Effects of captions and subtitles on the listening process: Insights from EFL learners' listening strategies
Captions and subtitles as a form of scaffolding for audiovisual materials has gained much attention in second or foreign language (L2) learning in recent years and various studies report their positive effects on learners’ listening comprehension. However, few attempts have been made to investigate how textual information specifically affects the listening process. The present study aims to examine the relationship between on-screen text and the listening process with special reference to L1 distinct listening strategies. A total of 114 first-year Japanese-speaking EFL learners were divided into three groups: no-text group, English caption group, and Japanese subtitle group. Each group was instructed to watch a university lecture video in English under its assigned condition and to answer a questionnaire about the listening strategies employed during the listening activity. The major findings obtained from the present study include (1) the degree of use of imagery and summarization strategies was significantly higher in the subtitle group, and (2) most of the listening strategies relevant to each listening process showed more inter-correlation in the no-text and the caption groups than in the subtitle group throughout the listening process. Pedagogical implications concerning when to use captions and subtitles for L2 listening instruction are discussed.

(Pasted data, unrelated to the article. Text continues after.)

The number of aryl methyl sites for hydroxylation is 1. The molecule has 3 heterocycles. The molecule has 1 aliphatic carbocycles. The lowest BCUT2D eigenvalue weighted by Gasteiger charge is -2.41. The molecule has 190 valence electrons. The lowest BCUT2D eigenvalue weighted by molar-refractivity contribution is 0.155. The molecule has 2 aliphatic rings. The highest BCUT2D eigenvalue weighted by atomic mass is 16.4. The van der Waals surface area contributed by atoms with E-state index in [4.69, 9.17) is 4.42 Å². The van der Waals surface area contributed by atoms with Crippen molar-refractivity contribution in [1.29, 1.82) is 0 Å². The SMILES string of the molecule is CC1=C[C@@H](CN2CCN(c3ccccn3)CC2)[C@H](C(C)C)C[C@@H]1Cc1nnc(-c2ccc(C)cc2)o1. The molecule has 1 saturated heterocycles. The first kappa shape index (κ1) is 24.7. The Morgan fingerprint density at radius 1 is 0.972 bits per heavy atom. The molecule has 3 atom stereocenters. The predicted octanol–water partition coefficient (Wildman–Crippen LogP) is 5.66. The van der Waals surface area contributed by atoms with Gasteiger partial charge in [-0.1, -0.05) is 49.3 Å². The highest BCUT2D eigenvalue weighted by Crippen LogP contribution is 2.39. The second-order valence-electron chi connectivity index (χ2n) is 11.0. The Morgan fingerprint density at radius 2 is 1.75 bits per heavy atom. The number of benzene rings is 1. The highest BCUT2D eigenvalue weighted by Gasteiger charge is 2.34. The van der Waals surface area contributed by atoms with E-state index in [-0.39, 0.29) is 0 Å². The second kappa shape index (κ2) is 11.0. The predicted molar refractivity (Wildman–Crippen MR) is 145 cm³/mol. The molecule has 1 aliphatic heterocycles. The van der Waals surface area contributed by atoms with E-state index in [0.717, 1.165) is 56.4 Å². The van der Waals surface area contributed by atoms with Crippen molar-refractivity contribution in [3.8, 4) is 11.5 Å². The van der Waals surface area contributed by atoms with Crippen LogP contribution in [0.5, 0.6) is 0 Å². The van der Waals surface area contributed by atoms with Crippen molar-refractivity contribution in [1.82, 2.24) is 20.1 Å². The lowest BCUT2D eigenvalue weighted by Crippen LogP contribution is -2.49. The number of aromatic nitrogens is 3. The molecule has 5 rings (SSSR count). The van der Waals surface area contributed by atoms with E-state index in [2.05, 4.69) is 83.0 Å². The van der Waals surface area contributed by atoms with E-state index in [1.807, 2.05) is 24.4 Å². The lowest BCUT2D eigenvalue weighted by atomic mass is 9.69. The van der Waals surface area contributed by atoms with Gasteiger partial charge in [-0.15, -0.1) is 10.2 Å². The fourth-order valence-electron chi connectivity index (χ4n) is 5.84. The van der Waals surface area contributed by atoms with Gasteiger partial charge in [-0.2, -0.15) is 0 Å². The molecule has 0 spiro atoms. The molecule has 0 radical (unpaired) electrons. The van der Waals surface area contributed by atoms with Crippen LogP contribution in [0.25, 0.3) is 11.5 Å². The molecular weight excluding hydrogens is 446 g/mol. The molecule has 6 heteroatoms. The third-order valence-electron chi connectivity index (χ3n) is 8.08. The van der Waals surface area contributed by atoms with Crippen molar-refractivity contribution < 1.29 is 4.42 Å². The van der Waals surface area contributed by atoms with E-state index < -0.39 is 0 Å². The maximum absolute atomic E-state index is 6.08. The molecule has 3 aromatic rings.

Hosogoshi, K. (2016). Effects of captions and subtitles on the listening process: Insights from EFL learners' listening strategies. The JALT CALL Journal, 12(3), 153-178.